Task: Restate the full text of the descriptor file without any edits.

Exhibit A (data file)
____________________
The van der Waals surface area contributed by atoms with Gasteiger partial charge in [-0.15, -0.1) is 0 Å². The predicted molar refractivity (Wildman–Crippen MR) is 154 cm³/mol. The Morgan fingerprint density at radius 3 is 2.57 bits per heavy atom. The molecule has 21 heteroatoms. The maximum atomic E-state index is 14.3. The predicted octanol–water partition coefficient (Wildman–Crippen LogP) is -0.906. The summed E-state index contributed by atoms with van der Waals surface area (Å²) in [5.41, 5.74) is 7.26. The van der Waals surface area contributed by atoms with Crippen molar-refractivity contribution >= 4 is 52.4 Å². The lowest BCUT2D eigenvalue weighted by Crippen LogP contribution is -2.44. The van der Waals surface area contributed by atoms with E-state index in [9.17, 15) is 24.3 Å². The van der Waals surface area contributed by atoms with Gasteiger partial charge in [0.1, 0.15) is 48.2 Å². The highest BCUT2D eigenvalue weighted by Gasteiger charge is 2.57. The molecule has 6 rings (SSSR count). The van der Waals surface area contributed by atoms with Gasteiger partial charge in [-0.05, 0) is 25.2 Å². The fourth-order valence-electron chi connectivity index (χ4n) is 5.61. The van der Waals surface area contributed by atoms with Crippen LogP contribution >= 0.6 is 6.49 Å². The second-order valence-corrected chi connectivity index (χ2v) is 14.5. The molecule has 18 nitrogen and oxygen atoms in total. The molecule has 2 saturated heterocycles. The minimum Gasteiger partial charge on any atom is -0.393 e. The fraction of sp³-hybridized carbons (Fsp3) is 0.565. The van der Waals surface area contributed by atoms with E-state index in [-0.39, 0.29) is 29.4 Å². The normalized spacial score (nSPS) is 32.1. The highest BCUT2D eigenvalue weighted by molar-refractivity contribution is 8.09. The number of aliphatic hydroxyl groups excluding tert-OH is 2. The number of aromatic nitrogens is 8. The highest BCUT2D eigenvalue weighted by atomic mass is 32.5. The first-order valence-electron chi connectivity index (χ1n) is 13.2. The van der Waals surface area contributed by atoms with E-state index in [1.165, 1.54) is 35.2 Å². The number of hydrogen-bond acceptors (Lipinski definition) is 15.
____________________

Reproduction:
The van der Waals surface area contributed by atoms with Gasteiger partial charge in [-0.15, -0.1) is 0 Å². The predicted molar refractivity (Wildman–Crippen MR) is 154 cm³/mol. The Morgan fingerprint density at radius 3 is 2.57 bits per heavy atom. The molecule has 21 heteroatoms. The maximum atomic E-state index is 14.3. The predicted octanol–water partition coefficient (Wildman–Crippen LogP) is -0.906. The summed E-state index contributed by atoms with van der Waals surface area (Å²) in [5.41, 5.74) is 7.26. The van der Waals surface area contributed by atoms with Crippen molar-refractivity contribution >= 4 is 52.4 Å². The lowest BCUT2D eigenvalue weighted by Crippen LogP contribution is -2.44. The van der Waals surface area contributed by atoms with E-state index in [9.17, 15) is 24.3 Å². The van der Waals surface area contributed by atoms with Gasteiger partial charge in [0.1, 0.15) is 48.2 Å². The highest BCUT2D eigenvalue weighted by Gasteiger charge is 2.57. The molecule has 6 rings (SSSR count). The van der Waals surface area contributed by atoms with Gasteiger partial charge in [-0.05, 0) is 25.2 Å². The fourth-order valence-electron chi connectivity index (χ4n) is 5.61. The van der Waals surface area contributed by atoms with Crippen LogP contribution >= 0.6 is 6.49 Å². The second-order valence-corrected chi connectivity index (χ2v) is 14.5. The molecule has 18 nitrogen and oxygen atoms in total. The molecule has 2 saturated heterocycles. The minimum Gasteiger partial charge on any atom is -0.393 e. The fraction of sp³-hybridized carbons (Fsp3) is 0.565. The van der Waals surface area contributed by atoms with E-state index in [-0.39, 0.29) is 29.4 Å². The normalized spacial score (nSPS) is 32.1. The highest BCUT2D eigenvalue weighted by molar-refractivity contribution is 8.09. The number of aliphatic hydroxyl groups excluding tert-OH is 2. The number of aromatic nitrogens is 8. The highest BCUT2D eigenvalue weighted by atomic mass is 32.5. The first-order valence-electron chi connectivity index (χ1n) is 13.2. The van der Waals surface area contributed by atoms with E-state index in [1.165, 1.54) is 35.2 Å². The number of hydrogen-bond acceptors (Lipinski definition) is 15.